Nas minhas aulas e treinamentos de jornalismo de dados, costumo falar sobre os tipos mais comuns de histórias que podem ser encontradas em bancos de dados. Então, selecionei 100 reportagens baseadas em dados, analisei-as e verifiquei com qual frequência cada um desses ângulos é utilizado.
Cheguei à conclusão de que, na verdade, existem sete ângulos principais para reportagens e histórias baseadas em dados. Muitas histórias incorporam outros ângulos como dimensões secundárias da narrativa (uma história de mudança pode passar a falar sobre a escala de algo, por exemplo), mas todas as histórias de jornalismo de dados que examinei levaram um desses ângulos como fio-condutor.
Neste post, examino como os sete ângulos mais comuns podem ajudar você a ter ideias para histórias e reportagens, assim como a variedade de execuções e as principais considerações para se ter em mente.
Government says journalist “extracted data improperly” — but the journalist affirms that he only used a browser’s Inspect Element tool, reports Beatriz Farrugia.
Data journalism has been at the centre of a political debate in Brazil for two weeks after President Jair Bolsonaro’s government made allegations against a data journalist — for extracting data from a web app developed by the Brazilian Ministry of Health to prescribe treatments against COVID-19.
However, the data journalist Rodrigo Menegat analyzed the app’s source code and found that, regardless of the patient’s symptoms, age and health conditions, TrateCov indicated the use of chloroquine, hydroxychloroquine and ivermectin — drugs with no scientific evidence supporting their use in the treatment of coronavirus.
“I just put in the TrateCov app that my patient is a one week-old newborn who has a stomach ache and a runny nose. The app recommended chloroquine, ivermectin, azithromycin and everything else. Crime, crime, crime, crime.”
Other journalists and broadcasters tested the app and came to the same conclusion.
Soon after the complaints, the app was removed by the Brazilian Government.
Accused of committing cyber crime
Then on May 25th, during a public session of a parliamentary inquiry, Menegat was accused of having committed cyber crime by an official of the Brazilian Ministry of Health: Mayra Pinheiro.
The parliamentary inquiry, opened late last month, is investigating the Bolsonaro government’s response to the pandemic. More than 461,000 people have died in Brazil so far.
Approved by Brazil’s Supreme Court, the inquiry is pursuing multiple lines of investigation, such as why the Brazilian government promoted ineffective treatments and why three health ministers were removed over the pandemic.
Naming the data journalist, Pinheiro said Menegat performed an “improper data extraction”.
“He was unable to hack,” said Mayra. “He did an improper data extraction. Hacking is when you use someone’s password, enter a platform, a system. The term is not hacking. Today we have the official report that classifies it as improper data extraction.
“He did improper simulations. [The system] was taken down for investigation.”
In another testimony session to the parliamentary inquiry the previous week the former Health Minister General Eduardo Pazuello said that the app had been “stolen and hacked by a citizen”.
“As a data journalist and developer, I only analyzed the source code which was public and available on the website of the TrateCov app, saved on a government server (https://tratecov.saude.gov.br) and accessible to any internet user curious enough to do this verification on their own.”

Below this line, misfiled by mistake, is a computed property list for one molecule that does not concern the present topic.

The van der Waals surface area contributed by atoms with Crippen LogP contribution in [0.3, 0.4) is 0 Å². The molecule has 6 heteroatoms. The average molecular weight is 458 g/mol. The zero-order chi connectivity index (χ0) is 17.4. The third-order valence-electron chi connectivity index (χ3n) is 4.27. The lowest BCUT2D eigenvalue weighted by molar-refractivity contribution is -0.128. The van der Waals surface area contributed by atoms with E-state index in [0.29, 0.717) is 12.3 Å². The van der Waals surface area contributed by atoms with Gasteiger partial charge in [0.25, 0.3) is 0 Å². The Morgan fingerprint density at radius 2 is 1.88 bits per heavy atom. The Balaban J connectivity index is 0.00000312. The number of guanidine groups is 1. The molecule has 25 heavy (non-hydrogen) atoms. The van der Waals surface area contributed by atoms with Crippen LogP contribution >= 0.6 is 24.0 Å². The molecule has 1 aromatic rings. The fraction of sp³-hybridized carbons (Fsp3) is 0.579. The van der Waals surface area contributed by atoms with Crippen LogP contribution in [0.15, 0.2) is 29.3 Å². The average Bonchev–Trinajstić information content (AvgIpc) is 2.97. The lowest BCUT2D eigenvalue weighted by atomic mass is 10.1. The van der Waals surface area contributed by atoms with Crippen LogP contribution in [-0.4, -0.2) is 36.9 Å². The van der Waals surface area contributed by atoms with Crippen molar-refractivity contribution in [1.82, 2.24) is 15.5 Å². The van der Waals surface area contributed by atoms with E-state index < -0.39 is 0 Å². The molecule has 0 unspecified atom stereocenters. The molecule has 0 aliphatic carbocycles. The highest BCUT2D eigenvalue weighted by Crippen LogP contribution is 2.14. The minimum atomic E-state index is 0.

“The procedure has in no way altered any content on the platform”, he added.
Since the allegations Menegat has limited his social media accounts to avoid online attacks by government supporters.
“I am closing my Twitter account for more than an obvious reason, but I will be very pleased to show who wants to know how to use the Element Inspector to access source code from any website in the world,” wrote the journalist.
Other Brazilian data journalists showed support for Menegat and published content explaining the technique used to analyse the app.
Eariler this week I came across a fantastic example of using company accounts in journalism: Guardian media editor Jim Waterson‘s article on how the family that founded the sex-worker social media platform OnlyFans “extracted tens of millions of pounds from its parent company in the last year”.
“The objective is to normalize discussions about online harassment in the newsroom,” they say. “An important step toward a creating a culture of safety. Journalists should feel comfortable coming forward with their experiences and concerns.”
This is especially important in election weeks: the IPI suggest that discussions about online abuse should be more frequent during politically tense periods or ahead of elections.
If the outlet you use for student journalism has its own style guide or guidelines, you can also add a section about online abuse that outlines what they should do when it happens, and resources they can draw on, such as this Trollbusters infographic on actions to take regarding a range of threats, and those listed below.
2. Include online abuse in risk assessments
Journalists and journalism students are often required to complete risk assessments ahead of certain newsgathering activity, such as filming on location.
Teaching on risk assessment can include these dimensions and point to those resources. It might be explained that risk factors include the nature of the story being covered: those relating to gender, ethnicity, immigration, extremism, disinformation, and other topics where there are strong feelings are likely to be higher risk than others.
This is also a good opportunity to talk about the risk factors related to the journalist’s own gender, ethnicity and sexuality, and how those aren’t limited to the online world: 73% of UNESCO research (PDF) respondents identifying as women said they had experienced online violence, and one in five said that abuse had moved offline.
3. Cover both sides of harassment in media law…
Harassment laws (or dimensions of industry codes) have become increasingly used against journalists — but journalists are also increasingly having to report harassment under the same laws. Media law classes on privacy, harassment, and malicious communications can address the law both as something to consider when reporting, and something that the reporter and their employer can draw on themselves.
This year I extended that teaching to talk about personal information security in the context of online abuse as well.
PEN America‘s Online Harassment Field Manual compiles “strategies to protect and arm yourself before you become the target of abuse, with an emphasis on tightening your cybersecurity and establishing supportive online communities who will have your back”, addressing a number of tactics used by online abusers, from doxxing and impersonation to hacking. Feminist Frequency also provides a guide to online safety.